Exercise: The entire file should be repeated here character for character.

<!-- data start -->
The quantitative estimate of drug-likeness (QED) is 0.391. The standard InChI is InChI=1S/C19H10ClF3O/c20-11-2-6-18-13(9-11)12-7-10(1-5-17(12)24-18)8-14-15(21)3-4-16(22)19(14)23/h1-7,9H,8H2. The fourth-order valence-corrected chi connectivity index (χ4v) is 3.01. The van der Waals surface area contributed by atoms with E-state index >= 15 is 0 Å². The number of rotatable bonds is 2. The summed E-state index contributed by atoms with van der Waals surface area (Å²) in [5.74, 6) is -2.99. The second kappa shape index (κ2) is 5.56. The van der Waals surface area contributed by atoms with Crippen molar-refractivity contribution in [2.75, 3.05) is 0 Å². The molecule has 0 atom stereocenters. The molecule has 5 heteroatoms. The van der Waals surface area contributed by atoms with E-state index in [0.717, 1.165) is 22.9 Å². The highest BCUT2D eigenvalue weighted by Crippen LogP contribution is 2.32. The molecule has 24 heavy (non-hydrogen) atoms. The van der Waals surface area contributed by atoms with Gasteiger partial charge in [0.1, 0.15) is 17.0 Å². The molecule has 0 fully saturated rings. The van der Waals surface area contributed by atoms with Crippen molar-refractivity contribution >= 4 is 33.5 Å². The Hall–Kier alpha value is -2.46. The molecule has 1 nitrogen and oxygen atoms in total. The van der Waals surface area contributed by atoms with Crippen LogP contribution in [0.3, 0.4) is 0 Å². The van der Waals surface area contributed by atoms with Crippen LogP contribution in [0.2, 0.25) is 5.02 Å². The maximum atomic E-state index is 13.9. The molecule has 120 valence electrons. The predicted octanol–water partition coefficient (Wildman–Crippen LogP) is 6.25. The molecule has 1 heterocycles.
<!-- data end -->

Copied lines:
The quantitative estimate of drug-likeness (QED) is 0.391. The standard InChI is InChI=1S/C19H10ClF3O/c20-11-2-6-18-13(9-11)12-7-10(1-5-17(12)24-18)8-14-15(21)3-4-16(22)19(14)23/h1-7,9H,8H2. The fourth-order valence-corrected chi connectivity index (χ4v) is 3.01. The van der Waals surface area contributed by atoms with E-state index >= 15 is 0 Å². The number of rotatable bonds is 2. The summed E-state index contributed by atoms with van der Waals surface area (Å²) in [5.74, 6) is -2.99. The second kappa shape index (κ2) is 5.56. The van der Waals surface area contributed by atoms with Crippen molar-refractivity contribution in [2.75, 3.05) is 0 Å². The molecule has 0 atom stereocenters. The molecule has 5 heteroatoms. The van der Waals surface area contributed by atoms with E-state index in [0.717, 1.165) is 22.9 Å². The highest BCUT2D eigenvalue weighted by Crippen LogP contribution is 2.32. The molecule has 24 heavy (non-hydrogen) atoms. The van der Waals surface area contributed by atoms with Gasteiger partial charge in [0.1, 0.15) is 17.0 Å². The molecule has 0 fully saturated rings. The van der Waals surface area contributed by atoms with Crippen molar-refractivity contribution >= 4 is 33.5 Å². The Hall–Kier alpha value is -2.46. The molecule has 1 nitrogen and oxygen atoms in total. The van der Waals surface area contributed by atoms with Crippen LogP contribution in [0.3, 0.4) is 0 Å². The van der Waals surface area contributed by atoms with Crippen LogP contribution in [0.2, 0.25) is 5.02 Å². The maximum atomic E-state index is 13.9. The molecule has 120 valence electrons. The predicted octanol–water partition coefficient (Wildman–Crippen LogP) is 6.25. The molecule has 1 heterocycles.